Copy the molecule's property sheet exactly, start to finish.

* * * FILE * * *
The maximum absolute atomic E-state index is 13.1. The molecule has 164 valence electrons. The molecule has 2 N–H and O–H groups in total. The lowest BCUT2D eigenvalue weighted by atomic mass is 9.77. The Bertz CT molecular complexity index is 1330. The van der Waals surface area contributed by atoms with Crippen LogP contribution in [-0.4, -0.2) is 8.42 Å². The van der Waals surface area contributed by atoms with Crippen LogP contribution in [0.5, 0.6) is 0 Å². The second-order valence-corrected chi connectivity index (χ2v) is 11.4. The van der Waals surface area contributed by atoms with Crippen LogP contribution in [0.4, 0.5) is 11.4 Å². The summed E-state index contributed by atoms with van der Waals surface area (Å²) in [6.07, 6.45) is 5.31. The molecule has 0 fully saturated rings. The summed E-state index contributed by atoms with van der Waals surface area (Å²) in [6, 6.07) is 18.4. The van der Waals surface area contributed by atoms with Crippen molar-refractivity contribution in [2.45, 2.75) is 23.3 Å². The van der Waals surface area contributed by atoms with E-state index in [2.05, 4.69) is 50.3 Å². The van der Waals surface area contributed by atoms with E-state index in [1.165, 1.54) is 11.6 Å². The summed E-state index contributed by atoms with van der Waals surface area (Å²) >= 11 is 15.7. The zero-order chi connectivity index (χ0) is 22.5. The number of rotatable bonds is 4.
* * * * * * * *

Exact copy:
The maximum absolute atomic E-state index is 13.1. The molecule has 164 valence electrons. The molecule has 2 N–H and O–H groups in total. The lowest BCUT2D eigenvalue weighted by atomic mass is 9.77. The Bertz CT molecular complexity index is 1330. The van der Waals surface area contributed by atoms with Crippen LogP contribution in [-0.4, -0.2) is 8.42 Å². The van der Waals surface area contributed by atoms with Crippen LogP contribution in [0.5, 0.6) is 0 Å². The second-order valence-corrected chi connectivity index (χ2v) is 11.4. The van der Waals surface area contributed by atoms with Crippen LogP contribution in [0.4, 0.5) is 11.4 Å². The summed E-state index contributed by atoms with van der Waals surface area (Å²) in [6.07, 6.45) is 5.31. The molecule has 0 fully saturated rings. The summed E-state index contributed by atoms with van der Waals surface area (Å²) in [6, 6.07) is 18.4. The van der Waals surface area contributed by atoms with Crippen molar-refractivity contribution in [2.45, 2.75) is 23.3 Å². The van der Waals surface area contributed by atoms with E-state index in [2.05, 4.69) is 50.3 Å². The van der Waals surface area contributed by atoms with E-state index in [1.165, 1.54) is 11.6 Å². The summed E-state index contributed by atoms with van der Waals surface area (Å²) >= 11 is 15.7. The zero-order chi connectivity index (χ0) is 22.5. The number of rotatable bonds is 4.